JOHANNESBURG (Reuters) - Former South African President Nelson Mandela’s recovery is ‘on track’ at his home in Johannesburg, the government said on Wednesday in its first statement since the anti-apartheid hero was released from hospital a week ago.
Mandela, 94, who has been in frail health for several years, spent nearly three weeks in a Pretoria hospital in December for treatment of a lung infection and surgery to remove gallstones, his longest stay for medical care since his release from prison in 1990.
“Madiba’s recovery continues on track,” presidency spokesman Mac Maharaj said referring to Mandela by his clan name.
“We are now in the phase where if we do not hear from his doctors, we assume he is all right,” he said, without giving details on Mandela’s condition.
Mandela has been receiving what the government calls “home-based high care” at his residence in an upscale Johannesburg neighbourhood.
Mandela became South Africa’s first black president after the first all-race elections in 1994, serving a five-year term.
He has been mostly absent from the political scene for the past several years due to poor health, while questions have been raised as to whether his ruling African National Congress (ANC) has lost the moral compass he left behind.
Under such leaders as Mandela, Walter Sisulu and Oliver Tambo, the ANC gained a stellar global reputation. Once the yoke of apartheid was thrown off, it began ruling South Africa in a blaze of goodwill from world leaders who viewed it as a beacon for a troubled continent and world.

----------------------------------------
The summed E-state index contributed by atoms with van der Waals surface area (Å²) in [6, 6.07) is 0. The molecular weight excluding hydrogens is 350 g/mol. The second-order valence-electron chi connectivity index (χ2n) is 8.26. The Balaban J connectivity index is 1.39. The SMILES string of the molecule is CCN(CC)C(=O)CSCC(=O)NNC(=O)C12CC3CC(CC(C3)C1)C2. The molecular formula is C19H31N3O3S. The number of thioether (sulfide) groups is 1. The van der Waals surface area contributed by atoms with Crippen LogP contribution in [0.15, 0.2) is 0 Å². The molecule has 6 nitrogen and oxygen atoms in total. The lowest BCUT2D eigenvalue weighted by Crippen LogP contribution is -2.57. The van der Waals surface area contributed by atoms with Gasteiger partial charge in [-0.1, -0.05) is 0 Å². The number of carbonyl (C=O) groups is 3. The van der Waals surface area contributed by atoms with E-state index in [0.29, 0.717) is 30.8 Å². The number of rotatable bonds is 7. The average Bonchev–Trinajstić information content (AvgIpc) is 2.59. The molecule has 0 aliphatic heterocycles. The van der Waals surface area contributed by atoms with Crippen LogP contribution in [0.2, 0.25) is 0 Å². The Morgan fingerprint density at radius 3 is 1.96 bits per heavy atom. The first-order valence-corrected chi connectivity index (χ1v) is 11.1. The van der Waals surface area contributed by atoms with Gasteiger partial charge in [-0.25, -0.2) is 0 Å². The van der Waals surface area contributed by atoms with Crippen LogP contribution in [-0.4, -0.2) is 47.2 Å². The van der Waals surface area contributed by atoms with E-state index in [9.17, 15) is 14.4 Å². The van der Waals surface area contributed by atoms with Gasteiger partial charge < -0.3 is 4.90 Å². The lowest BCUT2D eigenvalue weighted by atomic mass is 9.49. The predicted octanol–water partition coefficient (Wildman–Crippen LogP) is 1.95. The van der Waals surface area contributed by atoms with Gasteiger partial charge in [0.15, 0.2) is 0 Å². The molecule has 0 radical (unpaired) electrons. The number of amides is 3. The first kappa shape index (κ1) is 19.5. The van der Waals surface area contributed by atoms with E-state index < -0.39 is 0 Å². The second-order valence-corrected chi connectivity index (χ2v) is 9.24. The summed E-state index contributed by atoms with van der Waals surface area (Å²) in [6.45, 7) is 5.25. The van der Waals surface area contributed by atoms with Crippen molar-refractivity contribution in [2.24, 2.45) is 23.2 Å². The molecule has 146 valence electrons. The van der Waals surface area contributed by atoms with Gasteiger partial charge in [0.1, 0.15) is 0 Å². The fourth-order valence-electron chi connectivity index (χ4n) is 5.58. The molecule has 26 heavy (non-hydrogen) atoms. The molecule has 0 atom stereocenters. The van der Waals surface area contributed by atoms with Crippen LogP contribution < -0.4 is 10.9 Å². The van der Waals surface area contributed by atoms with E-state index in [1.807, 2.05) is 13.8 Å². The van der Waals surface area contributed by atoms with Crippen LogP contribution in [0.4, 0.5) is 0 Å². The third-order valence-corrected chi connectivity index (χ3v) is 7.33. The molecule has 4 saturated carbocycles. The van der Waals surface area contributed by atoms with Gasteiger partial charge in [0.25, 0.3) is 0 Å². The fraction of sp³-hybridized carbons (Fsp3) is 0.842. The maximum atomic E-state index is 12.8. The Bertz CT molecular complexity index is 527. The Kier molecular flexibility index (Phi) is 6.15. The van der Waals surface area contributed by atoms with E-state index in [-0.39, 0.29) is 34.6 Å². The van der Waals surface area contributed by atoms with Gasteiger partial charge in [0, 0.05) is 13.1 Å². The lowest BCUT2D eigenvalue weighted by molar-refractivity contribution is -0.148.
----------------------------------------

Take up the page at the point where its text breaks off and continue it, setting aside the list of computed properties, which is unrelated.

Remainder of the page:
Close to two decades later, this image has dimmed as critics inside and outside the country, and in the movement itself, accuse ANC leaders of indulging in the spoils of office, squandering mineral resources and engaging in power struggles.
Mandela’s “Rainbow Nation” of reconciliation has come under strain under President Jacob Zuma, a Zulu traditionalist with a history of racially charged comments, including a statement in December where he reportedly said dog ownership was for whites and not part of African culture.
Nobel Peace Prize laureate Mandela has a history of lung problems dating back to when he contracted tuberculosis as a political prisoner. He spent 27 years in prison, including 18 years on the windswept Robben Island off Cape Town.
Mandela was also admitted to hospital in February because of abdominal pain but released the following day after a keyhole examination showed there was nothing seriously wrong with him.
He has spent most of his time since then in another home in Qunu, his ancestral village in the impoverished Eastern Cape province.
His poor health has prevented him from making public appearances in the past two years, although he has continued to receive high-profile visitors, including former U.S. President Bill Clinton.
Reporting by Jon Herskovitz; Editing by Janet Lawrence